Parents of children in Redwood City elementary schools got a first glimpse of life after Proposition 227 on Wednesday, and many were unhappy with what they saw.

More than 150 parents and students crowded into a Redwood City Elementary School District board meeting to decry the new law and ask questions about what children will face when school starts Sept. 8.

The new state mandate, which took effect Aug. 2, requires non-English-speaking students to be taught predominantly in English.

As if in testimony to the difficulties ahead, most of the 25 parents in the largely Latino audience who addressed the board spoke in Spanish. Their remarks were translated into English.

“It’s very important for children to know two languages — not only for themselves, but for the country,” said Rosa Sosa, whose two daughters attend bilingual classes at Fair Oaks Elementary. “My nephew is afraid to go to school — he won’t understand anything.”

Said Julio Garcia, a community organizer and activist against Proposition 227: “We plan to put pressure on the district. The board belongs to the people — and here are the people.”

About half of the elementary district’s students speak limited English, and Superintendent Ronald Crates acknowledged in an interview before the meeting that the new school year would be challenging.

“It’s a huge shift,” he said. “What we’re going to do is try to remain calm.” Crates said the district would try to give parents as much flexibility as possible while following the law.

Immersion for 20 days

When school starts, all limited-English students will be placed in English immersion classes for 20 school days until parents decide whether their children should continue in those or join bilingual classes, Crates said.

The immersion classes will be taught almost entirely in English, but teachers will use “sheltered” instruction techniques — such as using pictures and other aids to help students understand at least part of their lessons.

Then, students will go from class to class as parents choose between traditional bilingual education and English immersion classes. Parents may renew their child’s participation in bilingual classes each year if they come to school in person to obtain a waiver, Crates said.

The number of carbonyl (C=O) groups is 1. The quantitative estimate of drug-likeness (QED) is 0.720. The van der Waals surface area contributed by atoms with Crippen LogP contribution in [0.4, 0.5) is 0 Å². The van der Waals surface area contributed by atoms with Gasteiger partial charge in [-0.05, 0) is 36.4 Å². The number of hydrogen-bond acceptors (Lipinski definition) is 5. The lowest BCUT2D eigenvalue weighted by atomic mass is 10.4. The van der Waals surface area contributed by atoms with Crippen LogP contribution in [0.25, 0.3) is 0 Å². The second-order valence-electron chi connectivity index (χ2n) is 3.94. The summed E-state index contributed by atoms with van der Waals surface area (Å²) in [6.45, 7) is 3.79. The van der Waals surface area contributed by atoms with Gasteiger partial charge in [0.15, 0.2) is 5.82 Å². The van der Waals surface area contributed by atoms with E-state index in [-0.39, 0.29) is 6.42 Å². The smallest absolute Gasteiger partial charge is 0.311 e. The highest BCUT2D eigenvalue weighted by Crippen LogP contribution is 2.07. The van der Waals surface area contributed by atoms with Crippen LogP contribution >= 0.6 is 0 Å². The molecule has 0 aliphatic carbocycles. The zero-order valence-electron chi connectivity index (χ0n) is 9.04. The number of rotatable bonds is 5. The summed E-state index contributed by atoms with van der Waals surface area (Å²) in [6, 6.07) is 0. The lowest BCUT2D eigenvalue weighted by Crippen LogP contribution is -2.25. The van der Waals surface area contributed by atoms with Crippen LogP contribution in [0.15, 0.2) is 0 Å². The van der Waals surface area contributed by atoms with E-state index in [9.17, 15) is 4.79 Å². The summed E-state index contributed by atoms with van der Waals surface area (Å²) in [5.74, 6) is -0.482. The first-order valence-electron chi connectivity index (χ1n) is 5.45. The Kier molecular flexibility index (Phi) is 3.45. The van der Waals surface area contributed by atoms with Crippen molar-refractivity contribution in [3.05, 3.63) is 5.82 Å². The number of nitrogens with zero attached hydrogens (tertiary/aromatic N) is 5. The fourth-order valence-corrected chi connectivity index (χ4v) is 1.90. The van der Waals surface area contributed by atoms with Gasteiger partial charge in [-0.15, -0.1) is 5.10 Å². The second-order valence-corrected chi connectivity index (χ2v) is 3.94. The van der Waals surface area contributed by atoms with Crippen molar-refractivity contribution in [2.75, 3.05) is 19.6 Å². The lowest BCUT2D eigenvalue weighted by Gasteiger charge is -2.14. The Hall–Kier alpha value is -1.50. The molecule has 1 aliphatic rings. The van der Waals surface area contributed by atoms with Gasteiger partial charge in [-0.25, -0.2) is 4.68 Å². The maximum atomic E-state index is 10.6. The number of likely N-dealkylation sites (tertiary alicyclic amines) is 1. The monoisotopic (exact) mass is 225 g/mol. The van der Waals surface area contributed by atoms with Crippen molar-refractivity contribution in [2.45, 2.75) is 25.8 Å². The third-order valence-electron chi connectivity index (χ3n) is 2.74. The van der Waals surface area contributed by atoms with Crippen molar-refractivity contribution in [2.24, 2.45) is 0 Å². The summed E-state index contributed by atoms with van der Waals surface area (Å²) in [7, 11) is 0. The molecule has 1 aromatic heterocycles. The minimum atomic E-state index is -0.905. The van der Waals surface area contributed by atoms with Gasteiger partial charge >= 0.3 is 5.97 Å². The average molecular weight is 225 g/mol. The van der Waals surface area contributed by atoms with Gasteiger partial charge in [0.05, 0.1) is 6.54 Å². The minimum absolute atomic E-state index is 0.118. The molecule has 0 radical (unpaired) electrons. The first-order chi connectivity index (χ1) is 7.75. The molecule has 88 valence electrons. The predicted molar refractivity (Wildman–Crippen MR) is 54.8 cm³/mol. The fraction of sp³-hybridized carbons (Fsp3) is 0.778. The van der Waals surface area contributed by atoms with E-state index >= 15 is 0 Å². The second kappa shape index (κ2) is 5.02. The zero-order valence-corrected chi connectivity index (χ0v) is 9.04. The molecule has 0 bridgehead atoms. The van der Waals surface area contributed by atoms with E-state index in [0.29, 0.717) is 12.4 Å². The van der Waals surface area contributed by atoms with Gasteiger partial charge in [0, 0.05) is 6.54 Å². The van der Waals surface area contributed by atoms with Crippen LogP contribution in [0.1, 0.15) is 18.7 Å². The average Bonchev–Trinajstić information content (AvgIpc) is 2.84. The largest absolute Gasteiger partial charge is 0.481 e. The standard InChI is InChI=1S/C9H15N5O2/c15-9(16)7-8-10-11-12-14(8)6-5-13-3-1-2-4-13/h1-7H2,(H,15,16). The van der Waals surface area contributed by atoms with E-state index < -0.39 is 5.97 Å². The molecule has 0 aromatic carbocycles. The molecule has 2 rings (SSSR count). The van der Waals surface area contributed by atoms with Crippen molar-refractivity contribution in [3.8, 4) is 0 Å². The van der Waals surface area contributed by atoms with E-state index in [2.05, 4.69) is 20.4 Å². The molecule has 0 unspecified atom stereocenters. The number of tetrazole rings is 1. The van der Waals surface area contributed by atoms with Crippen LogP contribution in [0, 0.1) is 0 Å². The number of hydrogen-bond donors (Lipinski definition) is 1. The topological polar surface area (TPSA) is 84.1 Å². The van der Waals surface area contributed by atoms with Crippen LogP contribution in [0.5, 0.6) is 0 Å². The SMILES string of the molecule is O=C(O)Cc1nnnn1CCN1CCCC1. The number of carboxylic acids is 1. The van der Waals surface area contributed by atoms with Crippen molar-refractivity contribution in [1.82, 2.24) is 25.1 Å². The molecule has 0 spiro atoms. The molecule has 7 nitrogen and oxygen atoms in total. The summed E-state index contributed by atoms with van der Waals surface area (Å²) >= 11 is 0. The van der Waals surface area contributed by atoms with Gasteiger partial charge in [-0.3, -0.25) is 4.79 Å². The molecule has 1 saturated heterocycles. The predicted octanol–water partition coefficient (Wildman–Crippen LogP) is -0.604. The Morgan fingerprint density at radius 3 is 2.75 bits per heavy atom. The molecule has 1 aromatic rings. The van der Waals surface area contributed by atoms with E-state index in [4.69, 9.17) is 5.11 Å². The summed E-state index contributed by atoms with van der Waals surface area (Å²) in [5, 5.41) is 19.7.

Crates predicts — and parents worry — that students will lose learning time as they change midstream.

“That’s the kicker,” he said. “After 20 days, all these classrooms are going to change. How many there are, we don’t know.”

The district has trained hundreds of teachers in “sheltered” instruction, he said.

Practice varying widely

With little help so far in interpreting the new law, school districts vary widely in how they put Proposition 227 into practice.

Crates said there was no move within the district to resist the controversial mandate, although some other school districts have contemplated changing their schools to charter schools or alternative schools to be allowed under state law to continue the bilingual education they believe is effective.

Some parents at the meeting said they hope the district changes its tack. They urged the board to consider joining a lawsuit filed by school districts in San Jose and San Francisco to eliminate the 20-day preliminary placement in English immersion classes. They also want the board to apply for alternative school status so bilingual programs could continue.

The district board listened to the parents’ suggestions and is scheduled to look at the proposed Proposition 227 policy again on Wednesday.

Waiver request must be heard

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